Maybe because that spring went soft first or the valve adjustment was different or the main oil supply which is the oil thrown from the rod journals was a little less on that journal or who knows.

    PS, It is pretty much impossible to have one soft lobe on a case hardened cam.
     
    Last edited: May 24, 2018 at 10:42 AM
  18. nortonspeed

    nortonspeed

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    Jun 29, 2008
    This is what Andover Norton say about their camshafts:
    Andover Norton camshafts, and around 90 % of all production car camshafts, are made from “Chilled Iron”. Chilled Iron is around 25% better than normal case hardening steel and around 15% better than nitrided steel at resisting wear. This materials ‘wear scuffing factors’ give the camshafts longevity and improved wear characteristics over even original Norton production camshafts. It works better than other materials due to a matrix of carbides being formed when cast. The cam lobe shape is formed by the metal chill casting process; when the molten metal comes into contact with the cam lobe areas of the casting it changes the structure of the iron to form a matrix of carbide approximately 4 mm deep. It all comes down to “Tribology”, which is the interaction of surfaces rubbing together and the scuff resistance of the materials that are rubbing together. When Jaguar were sports car racing they had repeated failures using nitrided tool steel camshafts. They began using chilled iron camshafts and never had another failure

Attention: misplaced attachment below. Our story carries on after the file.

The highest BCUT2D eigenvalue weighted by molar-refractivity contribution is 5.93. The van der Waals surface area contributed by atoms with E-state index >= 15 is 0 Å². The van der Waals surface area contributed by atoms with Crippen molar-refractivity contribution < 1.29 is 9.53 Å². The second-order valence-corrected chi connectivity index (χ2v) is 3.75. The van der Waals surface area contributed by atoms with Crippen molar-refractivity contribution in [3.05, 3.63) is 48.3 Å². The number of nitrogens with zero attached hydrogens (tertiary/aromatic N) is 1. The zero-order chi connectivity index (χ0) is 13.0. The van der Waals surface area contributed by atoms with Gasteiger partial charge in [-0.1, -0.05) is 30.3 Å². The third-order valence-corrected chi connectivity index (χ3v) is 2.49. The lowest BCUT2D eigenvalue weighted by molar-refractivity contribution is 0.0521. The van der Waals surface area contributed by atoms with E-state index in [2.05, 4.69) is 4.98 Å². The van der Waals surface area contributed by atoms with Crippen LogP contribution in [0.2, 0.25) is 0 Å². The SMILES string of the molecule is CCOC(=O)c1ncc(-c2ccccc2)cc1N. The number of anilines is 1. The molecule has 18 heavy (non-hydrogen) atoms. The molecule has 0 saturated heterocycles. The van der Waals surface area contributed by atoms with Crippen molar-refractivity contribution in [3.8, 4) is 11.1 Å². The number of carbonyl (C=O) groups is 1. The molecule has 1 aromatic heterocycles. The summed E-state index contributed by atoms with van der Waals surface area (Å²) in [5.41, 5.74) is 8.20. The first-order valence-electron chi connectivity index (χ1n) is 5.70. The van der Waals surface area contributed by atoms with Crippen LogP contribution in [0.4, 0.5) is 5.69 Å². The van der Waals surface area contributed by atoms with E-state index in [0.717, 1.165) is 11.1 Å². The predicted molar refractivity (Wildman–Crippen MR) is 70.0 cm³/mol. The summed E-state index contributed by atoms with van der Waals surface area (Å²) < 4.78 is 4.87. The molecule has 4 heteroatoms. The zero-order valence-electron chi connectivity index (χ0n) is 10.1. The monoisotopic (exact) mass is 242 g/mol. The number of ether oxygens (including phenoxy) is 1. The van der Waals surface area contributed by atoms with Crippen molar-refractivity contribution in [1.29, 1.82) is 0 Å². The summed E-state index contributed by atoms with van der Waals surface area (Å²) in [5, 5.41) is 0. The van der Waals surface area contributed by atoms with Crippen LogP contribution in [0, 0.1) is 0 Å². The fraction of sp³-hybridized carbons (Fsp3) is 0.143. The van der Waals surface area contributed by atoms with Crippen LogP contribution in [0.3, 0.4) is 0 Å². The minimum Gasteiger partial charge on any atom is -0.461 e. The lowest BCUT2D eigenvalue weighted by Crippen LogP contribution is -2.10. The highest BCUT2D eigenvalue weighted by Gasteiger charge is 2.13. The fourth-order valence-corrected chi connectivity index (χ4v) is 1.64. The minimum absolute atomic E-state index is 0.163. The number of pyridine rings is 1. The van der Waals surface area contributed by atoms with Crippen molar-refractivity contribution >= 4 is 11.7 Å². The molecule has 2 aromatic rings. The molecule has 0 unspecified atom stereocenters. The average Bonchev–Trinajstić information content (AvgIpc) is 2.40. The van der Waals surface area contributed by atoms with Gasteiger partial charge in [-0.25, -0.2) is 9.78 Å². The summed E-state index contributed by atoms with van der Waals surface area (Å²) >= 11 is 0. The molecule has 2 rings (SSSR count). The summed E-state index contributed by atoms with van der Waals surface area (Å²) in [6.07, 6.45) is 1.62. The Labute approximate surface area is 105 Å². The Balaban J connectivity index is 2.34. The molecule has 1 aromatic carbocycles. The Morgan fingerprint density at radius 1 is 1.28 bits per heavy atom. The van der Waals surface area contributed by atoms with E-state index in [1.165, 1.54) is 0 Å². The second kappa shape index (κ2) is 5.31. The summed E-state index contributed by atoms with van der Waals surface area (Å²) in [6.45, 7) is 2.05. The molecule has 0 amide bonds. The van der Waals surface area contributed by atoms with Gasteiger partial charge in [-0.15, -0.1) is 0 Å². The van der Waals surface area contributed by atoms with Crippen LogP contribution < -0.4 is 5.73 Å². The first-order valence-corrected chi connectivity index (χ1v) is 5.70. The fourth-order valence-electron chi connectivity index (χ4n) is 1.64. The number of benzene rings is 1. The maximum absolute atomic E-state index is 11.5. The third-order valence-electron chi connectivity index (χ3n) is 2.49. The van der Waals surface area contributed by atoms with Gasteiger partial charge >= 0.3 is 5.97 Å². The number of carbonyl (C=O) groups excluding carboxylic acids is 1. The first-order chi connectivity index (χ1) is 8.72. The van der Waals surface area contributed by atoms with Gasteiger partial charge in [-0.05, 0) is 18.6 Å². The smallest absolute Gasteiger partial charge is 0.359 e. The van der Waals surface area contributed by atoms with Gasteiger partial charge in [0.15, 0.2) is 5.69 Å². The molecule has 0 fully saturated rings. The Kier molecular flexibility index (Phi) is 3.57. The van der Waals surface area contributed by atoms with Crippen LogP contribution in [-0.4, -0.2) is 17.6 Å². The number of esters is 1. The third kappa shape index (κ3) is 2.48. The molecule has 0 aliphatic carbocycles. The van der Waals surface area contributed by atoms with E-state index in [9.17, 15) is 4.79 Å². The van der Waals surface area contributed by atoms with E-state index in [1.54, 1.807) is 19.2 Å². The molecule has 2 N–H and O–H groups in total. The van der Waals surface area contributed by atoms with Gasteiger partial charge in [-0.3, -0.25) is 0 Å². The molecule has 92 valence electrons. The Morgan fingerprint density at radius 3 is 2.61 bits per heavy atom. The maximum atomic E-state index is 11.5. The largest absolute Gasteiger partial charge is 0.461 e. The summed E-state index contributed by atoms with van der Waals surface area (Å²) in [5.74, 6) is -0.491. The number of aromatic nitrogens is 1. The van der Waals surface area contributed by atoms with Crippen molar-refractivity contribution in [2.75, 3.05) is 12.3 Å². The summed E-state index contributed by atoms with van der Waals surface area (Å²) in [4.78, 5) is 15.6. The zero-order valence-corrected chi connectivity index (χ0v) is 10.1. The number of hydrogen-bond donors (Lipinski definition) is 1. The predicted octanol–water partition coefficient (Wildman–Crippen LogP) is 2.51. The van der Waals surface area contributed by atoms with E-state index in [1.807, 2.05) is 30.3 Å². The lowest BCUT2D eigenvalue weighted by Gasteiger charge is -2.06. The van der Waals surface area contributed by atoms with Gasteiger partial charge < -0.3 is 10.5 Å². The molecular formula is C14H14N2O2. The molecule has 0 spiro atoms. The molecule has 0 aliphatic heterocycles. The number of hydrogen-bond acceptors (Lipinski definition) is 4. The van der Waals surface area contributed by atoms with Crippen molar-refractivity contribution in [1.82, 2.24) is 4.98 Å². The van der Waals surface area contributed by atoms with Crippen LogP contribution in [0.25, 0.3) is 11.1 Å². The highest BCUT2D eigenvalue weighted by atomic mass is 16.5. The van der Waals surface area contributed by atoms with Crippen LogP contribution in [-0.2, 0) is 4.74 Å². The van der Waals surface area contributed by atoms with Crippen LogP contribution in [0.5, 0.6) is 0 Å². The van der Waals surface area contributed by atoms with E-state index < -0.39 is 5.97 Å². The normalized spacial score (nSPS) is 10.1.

Jim, please explain why you do advise against chilled iron camshaft for a Norton?
     
  19. comnoz

    comnoz VIP MEMBER

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    Dec 10, 2008
    1. Weak threads makes it difficult to keep the drive sprocket from damaging the keyway. The need to coat the area in red locktite to keep it from moving is not my idea of a good design.

    2. I have seen a couple chilled iron cams broken in half. [trashing the engine when it happened] I have never seen that with a steel cam. No doubt influenced by the long cam with no center support.

    3. I am aware that the chilled iron lobe is supposed to be a very good wear surface. But my experience with using the available chilled iron cams on a Norton has not been very good. I can not say if it is a compatibility problem with the grade of Stellite or if it it due to deficiencies in the manufacture or maybe borderline lubrication.
    It may also be due to the high jerk of the PW3 cam.

    I will simply stay with and recommend what has worked best for me in the past. Comnoz
     
    Last edited: May 24, 2018 at 4:31 PM
  20. jseng1

    jseng1

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    Nov 26, 2009
    One bad lobe is more common than you think - this has been happening on a lot of 850s with stock cams. The other lobes may be perfect.